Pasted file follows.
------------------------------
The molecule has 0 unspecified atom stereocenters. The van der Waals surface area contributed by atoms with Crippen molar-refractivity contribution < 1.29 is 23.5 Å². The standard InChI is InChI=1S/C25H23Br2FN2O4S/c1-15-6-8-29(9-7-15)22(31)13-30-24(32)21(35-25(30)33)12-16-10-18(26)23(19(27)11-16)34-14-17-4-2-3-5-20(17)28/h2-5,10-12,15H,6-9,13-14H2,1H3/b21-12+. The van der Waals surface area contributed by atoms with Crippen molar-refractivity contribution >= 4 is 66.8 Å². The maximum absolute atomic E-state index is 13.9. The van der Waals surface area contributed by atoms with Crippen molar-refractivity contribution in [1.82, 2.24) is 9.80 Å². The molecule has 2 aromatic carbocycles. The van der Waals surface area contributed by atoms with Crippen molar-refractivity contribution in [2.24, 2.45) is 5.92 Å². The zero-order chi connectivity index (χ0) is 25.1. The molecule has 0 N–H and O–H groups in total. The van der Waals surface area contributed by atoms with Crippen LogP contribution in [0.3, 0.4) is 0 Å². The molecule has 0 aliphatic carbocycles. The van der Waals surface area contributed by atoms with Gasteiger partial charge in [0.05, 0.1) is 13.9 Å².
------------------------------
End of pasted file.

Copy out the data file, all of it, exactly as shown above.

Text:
The molecule has 0 unspecified atom stereocenters. The van der Waals surface area contributed by atoms with Crippen molar-refractivity contribution < 1.29 is 23.5 Å². The standard InChI is InChI=1S/C25H23Br2FN2O4S/c1-15-6-8-29(9-7-15)22(31)13-30-24(32)21(35-25(30)33)12-16-10-18(26)23(19(27)11-16)34-14-17-4-2-3-5-20(17)28/h2-5,10-12,15H,6-9,13-14H2,1H3/b21-12+. The van der Waals surface area contributed by atoms with Crippen molar-refractivity contribution >= 4 is 66.8 Å². The maximum absolute atomic E-state index is 13.9. The van der Waals surface area contributed by atoms with Crippen molar-refractivity contribution in [1.82, 2.24) is 9.80 Å². The molecule has 2 aromatic carbocycles. The van der Waals surface area contributed by atoms with Crippen molar-refractivity contribution in [2.24, 2.45) is 5.92 Å². The zero-order chi connectivity index (χ0) is 25.1. The molecule has 0 N–H and O–H groups in total. The van der Waals surface area contributed by atoms with Crippen LogP contribution in [0.3, 0.4) is 0 Å². The molecule has 0 aliphatic carbocycles. The van der Waals surface area contributed by atoms with Gasteiger partial charge in [0.05, 0.1) is 13.9 Å².